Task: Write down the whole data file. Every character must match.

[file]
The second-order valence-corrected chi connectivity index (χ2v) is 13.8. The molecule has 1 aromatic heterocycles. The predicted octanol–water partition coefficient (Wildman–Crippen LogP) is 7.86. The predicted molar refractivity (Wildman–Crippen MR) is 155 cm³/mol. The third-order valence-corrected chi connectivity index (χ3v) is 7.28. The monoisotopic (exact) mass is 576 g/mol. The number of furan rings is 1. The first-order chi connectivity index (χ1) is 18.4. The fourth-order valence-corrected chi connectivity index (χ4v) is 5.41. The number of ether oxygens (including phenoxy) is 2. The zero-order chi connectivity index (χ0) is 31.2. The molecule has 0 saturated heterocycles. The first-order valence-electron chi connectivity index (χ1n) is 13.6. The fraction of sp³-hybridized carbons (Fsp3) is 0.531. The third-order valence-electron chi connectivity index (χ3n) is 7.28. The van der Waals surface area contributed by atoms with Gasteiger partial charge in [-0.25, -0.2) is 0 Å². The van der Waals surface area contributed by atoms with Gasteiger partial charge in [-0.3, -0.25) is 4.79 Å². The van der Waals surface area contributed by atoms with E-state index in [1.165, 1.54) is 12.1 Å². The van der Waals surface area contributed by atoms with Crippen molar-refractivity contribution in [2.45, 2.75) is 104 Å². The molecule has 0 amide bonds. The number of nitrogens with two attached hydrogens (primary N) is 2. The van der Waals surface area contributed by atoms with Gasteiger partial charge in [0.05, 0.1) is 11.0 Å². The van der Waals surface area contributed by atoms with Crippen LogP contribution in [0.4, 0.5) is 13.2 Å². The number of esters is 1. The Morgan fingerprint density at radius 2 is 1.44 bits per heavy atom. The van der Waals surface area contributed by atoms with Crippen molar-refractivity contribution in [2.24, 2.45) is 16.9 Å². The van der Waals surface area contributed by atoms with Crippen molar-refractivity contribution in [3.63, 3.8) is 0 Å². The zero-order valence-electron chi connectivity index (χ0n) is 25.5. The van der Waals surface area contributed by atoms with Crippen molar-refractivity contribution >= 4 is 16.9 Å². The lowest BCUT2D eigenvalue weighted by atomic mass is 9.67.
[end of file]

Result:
The second-order valence-corrected chi connectivity index (χ2v) is 13.8. The molecule has 1 aromatic heterocycles. The predicted octanol–water partition coefficient (Wildman–Crippen LogP) is 7.86. The predicted molar refractivity (Wildman–Crippen MR) is 155 cm³/mol. The third-order valence-corrected chi connectivity index (χ3v) is 7.28. The monoisotopic (exact) mass is 576 g/mol. The number of furan rings is 1. The first-order chi connectivity index (χ1) is 18.4. The fourth-order valence-corrected chi connectivity index (χ4v) is 5.41. The number of ether oxygens (including phenoxy) is 2. The zero-order chi connectivity index (χ0) is 31.2. The molecule has 0 saturated heterocycles. The first-order valence-electron chi connectivity index (χ1n) is 13.6. The fraction of sp³-hybridized carbons (Fsp3) is 0.531. The third-order valence-electron chi connectivity index (χ3n) is 7.28. The van der Waals surface area contributed by atoms with Gasteiger partial charge in [-0.25, -0.2) is 0 Å². The van der Waals surface area contributed by atoms with Gasteiger partial charge in [-0.3, -0.25) is 4.79 Å². The van der Waals surface area contributed by atoms with E-state index in [1.165, 1.54) is 12.1 Å². The van der Waals surface area contributed by atoms with Crippen molar-refractivity contribution in [2.45, 2.75) is 104 Å². The molecule has 0 amide bonds. The number of nitrogens with two attached hydrogens (primary N) is 2. The van der Waals surface area contributed by atoms with Gasteiger partial charge in [0.05, 0.1) is 11.0 Å². The van der Waals surface area contributed by atoms with Crippen LogP contribution in [0.4, 0.5) is 13.2 Å². The number of esters is 1. The Morgan fingerprint density at radius 2 is 1.44 bits per heavy atom. The van der Waals surface area contributed by atoms with Crippen molar-refractivity contribution in [2.24, 2.45) is 16.9 Å². The van der Waals surface area contributed by atoms with Crippen molar-refractivity contribution in [3.63, 3.8) is 0 Å². The zero-order valence-electron chi connectivity index (χ0n) is 25.5. The van der Waals surface area contributed by atoms with Crippen molar-refractivity contribution >= 4 is 16.9 Å². The lowest BCUT2D eigenvalue weighted by atomic mass is 9.67.